MF: Nathan Alquiros
Often a marked man, Nate Alquiros is perhaps the league’s most devastating winger this season. His terrific ball handling, powerful crosses, and considerable accuracy make him a threat every time he has the ball atop. He can also send delicate balls off free kicks that may pose concern to the young Ateneo back line. Overall, it is difficult to find flaws in Alquiros’ game; but perhaps the easiest way to stop him is by depriving him of touches in dangerous areas. For DLSU to succeed, Alquiros needs to continue what he does best, but could also consider to be more willing to bang bodies or explore more passing options against a team packed with gritty defenders like Ateneo.
GK: JP Oracion
Ateneo’s sophomore goalkeeper has done a lot for Ateneo this season. Statuesque but quick on his feet, Oracion’s wide reach has helped Ateneo fend off their opponents numerous times in the elimination round. But like any other young goalie, Oracion is prone to commit those lapses that often lead to conceded goals. The game against La Salle is going to be his first playoff game in the collegiate league. The Archers’ team consists of players who can score from anywhere on the attacking third. This young man needs to go all out and throw in everything he’s got if he wants to get his team back in the finals.
DF: Kendall Colet
The rookie fullback has the great reflexes and presence of mind to stay in position at all times while keeping an eye on the goal. He provides the manpower Ateneo needs in dominating the wings. Just recently, he scored the 87th minute goal against UST that sent Ateneo into the Final Four. Colet has the guts and build to bang bodies and assert his size whenever the enemy has the ball in their box. Ateneo needs a player like Colet, who has remarkable ball control, not just in protecting their box but also in establishing their presence on the wing.
MF: Carlo Liay
The returning midfielder may just hold the key for Ateneo. The former Rookie of the Year had a less proactive role in terms of goalscoring in the second round and settled with the less glamorous role of being a pure midfield control tower. Still, his role in maintaining the Blue Eagle’s passing routes is worthy of citation. A capable scorer, with three goals to his name, Liay is going to need to step up and get himself in the position to score this coming semifinal match. With Mikko Mabanag on the sidelines, the Ateneans’ may need to depend on Liay taking charge in both distribution and attacking.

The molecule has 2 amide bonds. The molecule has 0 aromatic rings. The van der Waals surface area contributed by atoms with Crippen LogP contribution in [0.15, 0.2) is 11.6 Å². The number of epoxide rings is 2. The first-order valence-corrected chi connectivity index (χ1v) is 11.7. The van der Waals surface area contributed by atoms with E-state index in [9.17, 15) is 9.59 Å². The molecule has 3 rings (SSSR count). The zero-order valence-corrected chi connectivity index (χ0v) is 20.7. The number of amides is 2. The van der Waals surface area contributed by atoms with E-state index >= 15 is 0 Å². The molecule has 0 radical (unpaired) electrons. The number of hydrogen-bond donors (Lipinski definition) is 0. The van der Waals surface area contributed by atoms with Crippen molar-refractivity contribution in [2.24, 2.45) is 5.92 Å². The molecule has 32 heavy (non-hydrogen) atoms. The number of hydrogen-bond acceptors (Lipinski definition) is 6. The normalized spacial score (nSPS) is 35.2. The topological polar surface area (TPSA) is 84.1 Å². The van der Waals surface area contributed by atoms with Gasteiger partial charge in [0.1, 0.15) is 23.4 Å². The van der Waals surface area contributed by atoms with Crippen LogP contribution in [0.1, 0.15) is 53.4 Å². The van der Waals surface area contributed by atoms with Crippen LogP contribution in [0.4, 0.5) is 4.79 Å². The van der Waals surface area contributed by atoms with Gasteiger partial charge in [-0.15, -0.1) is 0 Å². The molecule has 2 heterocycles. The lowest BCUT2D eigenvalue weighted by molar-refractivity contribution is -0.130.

FW: Julian Roxas
With remarkable attacking awareness and the flexibility to position himself when receiving crosses and corners, the freshman knows how to keep composed in the penalty area and assert his presence when enemy defenders start to crowd around him. It’s been unsurprising that he’s Ateneo’s joint top scorer this season with four goals. He also scored Ateneo’s goal against La Salle in their 1-1 draw and may repeat that feat if he stays focused in his first Final Four game. It is also noteworthy that most of this lanky midfielder’s goals have come from set pieces, which might demand more assertion from him, as La Salle may adjust to defend him better.
La Salle is one of the more balanced teams in the league, capable of easily shifting between attacking and defensive football. When it comes to attacking, they rely a lot on their speedy wingers and midfielders, with players like Jose Montelibano, Jojo Borromeo, and Gerald Layumas who excel at powering their way through defenders and building threat after threat from the wing. With Nathan Alquiros also prowling on the wing, the Archers don’t shy away from sending the ball into the box via crosses and long balls, or resorting to long-range shots from the edge of the box.
The Archers’ defense meanwhile is anchored on players like Nicholas Villacin, who can dominate their range and easily force enemy midfielders and forwards into throwing away the ball. This allows the La Salle defenders to immediately regroup and send the ball back to either the midfield or the wings. Unlike the counterattack-savvy FEU, whose defenders have no problem charging into the midfield and directly aiding in redistributing the ball, La Salle’s defenders usually prefer either letting the wingers take the ball back up the field, or if needed, sending a longball back to the top of the field.
Ateneo prefers to course their offense through steady midfield passing. When it comes to getting the ball into the box, they privilege stealthy through passes by their wingers and forwards over highballs and volleys. Defensively, the Ateneans’ bread and butter is their young but remarkably feisty defensive personnel who show heart in every possession and refuse to back down whenever the ball drifts into their box. It’s this grit and willingness to hurt and get hurt that has made Ateneo one of the tougher teams to score against throughout the season.
What made Ateneo a serious contender this season is their ability to score off set pieces. Thanks to Mikko Mabanag, the Ateneans had people both on the field and the sidelines on their toes every free kick and corner Ateneo took. The thing is, Mabanag is out due to card accumulation, so the Eagles may resort to exploring other paths to the goal, with their top playmaker benched out. Although, other dead ball takers such as Emmanuel Paredes may take charge. This season, Paredes’ free kicks led into a couple of goals. Regardless, DLSU will be wary of this tendency and will probably do best not to foul unwisely inside the Ateneans’ attacking third.